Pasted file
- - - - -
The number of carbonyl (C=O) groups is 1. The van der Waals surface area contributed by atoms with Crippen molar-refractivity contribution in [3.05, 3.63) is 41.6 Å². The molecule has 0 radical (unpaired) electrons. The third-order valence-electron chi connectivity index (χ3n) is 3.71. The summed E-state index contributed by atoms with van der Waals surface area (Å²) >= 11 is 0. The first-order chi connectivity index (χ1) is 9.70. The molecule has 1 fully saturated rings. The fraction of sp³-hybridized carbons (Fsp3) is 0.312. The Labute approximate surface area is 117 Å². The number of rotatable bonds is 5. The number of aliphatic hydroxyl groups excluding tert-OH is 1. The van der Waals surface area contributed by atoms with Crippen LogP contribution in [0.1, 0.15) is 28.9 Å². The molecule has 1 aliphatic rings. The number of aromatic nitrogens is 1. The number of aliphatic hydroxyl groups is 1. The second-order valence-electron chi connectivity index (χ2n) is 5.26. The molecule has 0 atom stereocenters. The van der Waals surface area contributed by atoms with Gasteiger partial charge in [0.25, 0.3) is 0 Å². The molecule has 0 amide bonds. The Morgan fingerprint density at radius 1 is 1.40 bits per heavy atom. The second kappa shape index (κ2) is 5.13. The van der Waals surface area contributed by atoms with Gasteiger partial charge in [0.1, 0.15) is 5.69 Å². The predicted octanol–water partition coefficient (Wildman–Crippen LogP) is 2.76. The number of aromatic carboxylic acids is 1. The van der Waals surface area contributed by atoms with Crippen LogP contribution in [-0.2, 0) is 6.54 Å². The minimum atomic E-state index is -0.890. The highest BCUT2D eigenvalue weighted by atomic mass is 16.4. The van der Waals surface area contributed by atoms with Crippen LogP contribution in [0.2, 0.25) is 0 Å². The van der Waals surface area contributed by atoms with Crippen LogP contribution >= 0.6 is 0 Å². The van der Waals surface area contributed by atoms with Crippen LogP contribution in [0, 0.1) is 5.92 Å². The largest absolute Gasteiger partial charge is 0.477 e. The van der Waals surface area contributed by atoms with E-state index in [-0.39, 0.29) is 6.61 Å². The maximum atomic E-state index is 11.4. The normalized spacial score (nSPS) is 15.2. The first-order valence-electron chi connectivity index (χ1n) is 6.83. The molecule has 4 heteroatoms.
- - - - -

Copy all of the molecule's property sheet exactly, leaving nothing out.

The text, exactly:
The number of carbonyl (C=O) groups is 1. The van der Waals surface area contributed by atoms with Crippen molar-refractivity contribution in [3.05, 3.63) is 41.6 Å². The molecule has 0 radical (unpaired) electrons. The third-order valence-electron chi connectivity index (χ3n) is 3.71. The summed E-state index contributed by atoms with van der Waals surface area (Å²) >= 11 is 0. The first-order chi connectivity index (χ1) is 9.70. The molecule has 1 fully saturated rings. The fraction of sp³-hybridized carbons (Fsp3) is 0.312. The Labute approximate surface area is 117 Å². The number of rotatable bonds is 5. The number of aliphatic hydroxyl groups excluding tert-OH is 1. The van der Waals surface area contributed by atoms with Crippen LogP contribution in [0.1, 0.15) is 28.9 Å². The molecule has 1 aliphatic rings. The number of aromatic nitrogens is 1. The number of aliphatic hydroxyl groups is 1. The second-order valence-electron chi connectivity index (χ2n) is 5.26. The molecule has 0 atom stereocenters. The van der Waals surface area contributed by atoms with Gasteiger partial charge in [0.25, 0.3) is 0 Å². The molecule has 0 amide bonds. The Morgan fingerprint density at radius 1 is 1.40 bits per heavy atom. The second kappa shape index (κ2) is 5.13. The van der Waals surface area contributed by atoms with Gasteiger partial charge in [0.1, 0.15) is 5.69 Å². The predicted octanol–water partition coefficient (Wildman–Crippen LogP) is 2.76. The number of aromatic carboxylic acids is 1. The van der Waals surface area contributed by atoms with Crippen LogP contribution in [-0.2, 0) is 6.54 Å². The minimum atomic E-state index is -0.890. The highest BCUT2D eigenvalue weighted by atomic mass is 16.4. The van der Waals surface area contributed by atoms with Crippen LogP contribution in [0.2, 0.25) is 0 Å². The van der Waals surface area contributed by atoms with Crippen LogP contribution >= 0.6 is 0 Å². The van der Waals surface area contributed by atoms with Crippen LogP contribution in [0, 0.1) is 5.92 Å². The largest absolute Gasteiger partial charge is 0.477 e. The van der Waals surface area contributed by atoms with E-state index in [-0.39, 0.29) is 6.61 Å². The maximum atomic E-state index is 11.4. The normalized spacial score (nSPS) is 15.2. The first-order valence-electron chi connectivity index (χ1n) is 6.83. The molecule has 4 heteroatoms.